Relative Risks of Contributing Factors to Morbidity and Mortality in Adults With Craniopharyngioma on Growth Hormone Replacement.

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The Journal of clinical endocrinology and metabolism


Adolescent; Adult; Child; Child, Preschool; Craniopharyngioma; Female; Hormone Replacement Therapy; Human Growth Hormone; Humans; Hypopituitarism; Male; Middle Aged; Morbidity; Mortality; Pituitary Neoplasms; Retrospective Studies; Risk; Risk Factors; Young Adult


Context: In adults, craniopharyngioma (CP) of either childhood-onset (CO-CP) or adult-onset (AO-CP) is associated with increased morbidity and mortality, but data on the relative risks (RRs) of contributing factors are lacking.

Objective: To assess the RRs of factors contributing to morbidity and mortality in adults with CO-CP and AO-CP.

Methods: Data on 1669 patients with CP from KIMS (Pfizer International Metabolic Database) were analyzed using univariate and multiple Poisson and Cox regression methods.

Results: When CO-CP and AO-CP groups were combined, history of stroke and hyperlipidemia increased cardiovascular risk, higher body mass index (BMI) and radiotherapy increased cerebrovascular risk, and increased waist circumference increased the risk of developing diabetes mellitus (DM). Compared with patients with CO-CP, patients with AO-CP had a threefold higher risk of tumor recurrence, whereas being female and previous radiotherapy exposure conferred lower risks. Radiotherapy and older age with every 10 years from disease onset conferred a 2.3- to 3.5-fold risk for developing new intracranial tumors, whereas older age, greater and/or increasing BMI, history of stroke, and lower insulinlike growth factor I (IGF-I) standard deviation score measured at last sampling before death were related to increased all-cause mortality. Compared with the general population, adults with CP had 9.3-, 8.1-, and 2.2-fold risks of developing DM, new intracranial tumors, and early death, respectively.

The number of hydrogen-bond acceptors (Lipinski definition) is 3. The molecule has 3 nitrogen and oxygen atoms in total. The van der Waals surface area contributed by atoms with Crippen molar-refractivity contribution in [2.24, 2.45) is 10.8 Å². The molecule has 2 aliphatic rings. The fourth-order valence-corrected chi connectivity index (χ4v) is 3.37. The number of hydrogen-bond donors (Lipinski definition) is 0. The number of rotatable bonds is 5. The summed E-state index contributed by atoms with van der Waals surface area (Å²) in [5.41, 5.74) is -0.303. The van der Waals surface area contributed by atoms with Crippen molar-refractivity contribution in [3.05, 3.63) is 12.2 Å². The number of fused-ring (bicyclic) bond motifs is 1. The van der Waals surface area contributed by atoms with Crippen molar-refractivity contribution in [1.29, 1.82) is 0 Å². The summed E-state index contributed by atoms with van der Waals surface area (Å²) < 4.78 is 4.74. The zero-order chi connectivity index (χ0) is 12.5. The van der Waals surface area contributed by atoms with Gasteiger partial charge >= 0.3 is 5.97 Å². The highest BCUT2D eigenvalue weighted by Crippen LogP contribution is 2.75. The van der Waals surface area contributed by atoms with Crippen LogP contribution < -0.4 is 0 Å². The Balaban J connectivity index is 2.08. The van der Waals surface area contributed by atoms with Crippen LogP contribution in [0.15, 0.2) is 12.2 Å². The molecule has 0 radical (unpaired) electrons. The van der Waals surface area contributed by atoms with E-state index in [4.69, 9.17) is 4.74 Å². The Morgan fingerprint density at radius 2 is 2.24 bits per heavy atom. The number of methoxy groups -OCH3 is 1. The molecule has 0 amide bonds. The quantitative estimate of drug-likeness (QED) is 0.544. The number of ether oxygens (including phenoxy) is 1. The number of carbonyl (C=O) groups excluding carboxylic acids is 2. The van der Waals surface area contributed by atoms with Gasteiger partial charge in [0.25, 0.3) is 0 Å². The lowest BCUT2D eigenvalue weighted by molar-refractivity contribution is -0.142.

Conclusion: Conventional factors that increase the risks of cardio- and cerebrovascular diseases and DM and risks for developing new intracranial tumors contributed to excess morbidity and mortality. In addition, lower serum IGF-I level measured from the last sample before death was inversely associated with mortality risk in patients with CP.